FERPA is a federal law that protects students’ privacy in their education records. Until a student reaches 18 or enters college, parents have rights to their children’s educational records.

The Family Education Rights and Privacy Act of 1974, or FERPA, is a federal law that protects students’ private educational records. Under this law, colleges cannot disclose any information from a student’s record to anyone outside of the institution without their explicit consent. Students have the right to request that their records be made available and may file a written Authorization to Release Information form (pdf) to give permission to someone to view academic and financial data. A completed form will remain in effect until revoked by the student.

However, FERPA allows for certain information to be released without student consent, called “directory information.” Directory information includes a student’s name, contact information, date and place of birth, major and class year, honors and awards, and date of attendance. Schools are required to tell parents and eligible students about the category of directory information that will be released and allow them a reasonable amount of time to ask for directory information not to be disclosed.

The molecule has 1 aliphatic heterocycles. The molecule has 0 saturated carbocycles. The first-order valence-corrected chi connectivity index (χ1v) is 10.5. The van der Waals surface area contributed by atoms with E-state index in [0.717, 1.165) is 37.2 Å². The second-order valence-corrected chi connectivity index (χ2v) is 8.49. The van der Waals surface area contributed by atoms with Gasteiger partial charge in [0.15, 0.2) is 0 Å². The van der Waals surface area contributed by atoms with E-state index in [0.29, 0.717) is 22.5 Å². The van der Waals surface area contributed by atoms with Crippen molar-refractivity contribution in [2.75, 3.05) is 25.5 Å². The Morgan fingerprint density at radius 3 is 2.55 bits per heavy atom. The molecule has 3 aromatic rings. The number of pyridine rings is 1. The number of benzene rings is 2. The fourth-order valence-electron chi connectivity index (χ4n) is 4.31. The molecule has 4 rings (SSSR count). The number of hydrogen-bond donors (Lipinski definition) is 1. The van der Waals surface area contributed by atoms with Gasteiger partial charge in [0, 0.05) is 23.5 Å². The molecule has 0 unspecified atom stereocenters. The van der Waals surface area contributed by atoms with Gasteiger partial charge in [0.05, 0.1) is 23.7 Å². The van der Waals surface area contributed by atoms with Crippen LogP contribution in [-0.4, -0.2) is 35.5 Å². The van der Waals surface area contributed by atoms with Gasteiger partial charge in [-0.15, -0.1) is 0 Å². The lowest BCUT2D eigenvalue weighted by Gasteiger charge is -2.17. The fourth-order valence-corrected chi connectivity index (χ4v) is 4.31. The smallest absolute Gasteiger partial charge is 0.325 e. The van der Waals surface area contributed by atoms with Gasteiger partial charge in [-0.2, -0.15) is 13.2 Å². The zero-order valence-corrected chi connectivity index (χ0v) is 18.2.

Some FERPA concerns arise when a professor turns in a student paper to a plagiarism detection service, for example. The plagiarism service is an outside party; therefore, the paper becomes part of the student’s educational record. Thus, a FERPA form would need to be completed by the student and the faculty member before the paper could be released.

Who Must File FERPA Form

Who Must File FERPA Form?

Students can give consent to release information to a third party by completing a FERPA form in their Student Dashboard. They can access the form by clicking the Profile tile and then choosing FERPA 3rd Party Release from the drop-down menu. Once the form is completed, it will be saved in their record. The information in the form can be viewed by anyone who has access to the Student Dashboard. This includes parents, guardians, and other family members. It can also be used by college representatives, such as advisors, to discuss the student’s academic progress with them. Students can revoke their permission to release information at any time by submitting a written request to the Office of the Registrar.

In most cases, the student must be present to give consent in person. However, if the student is unable to do so, they can submit their request by signing it in the presence of an authorized official, such as a notary or an attorney. Generally, a student’s academic records are kept confidential by law. Even if a student is enrolled at both a high school and a university, they will not have rights under FERPA to their high school records but may have them released for dual credit purposes with their dual credit program coordinators or officials. A student can authorize these people to have access to their education record by completing the FERPA form in their Student Dashboard.

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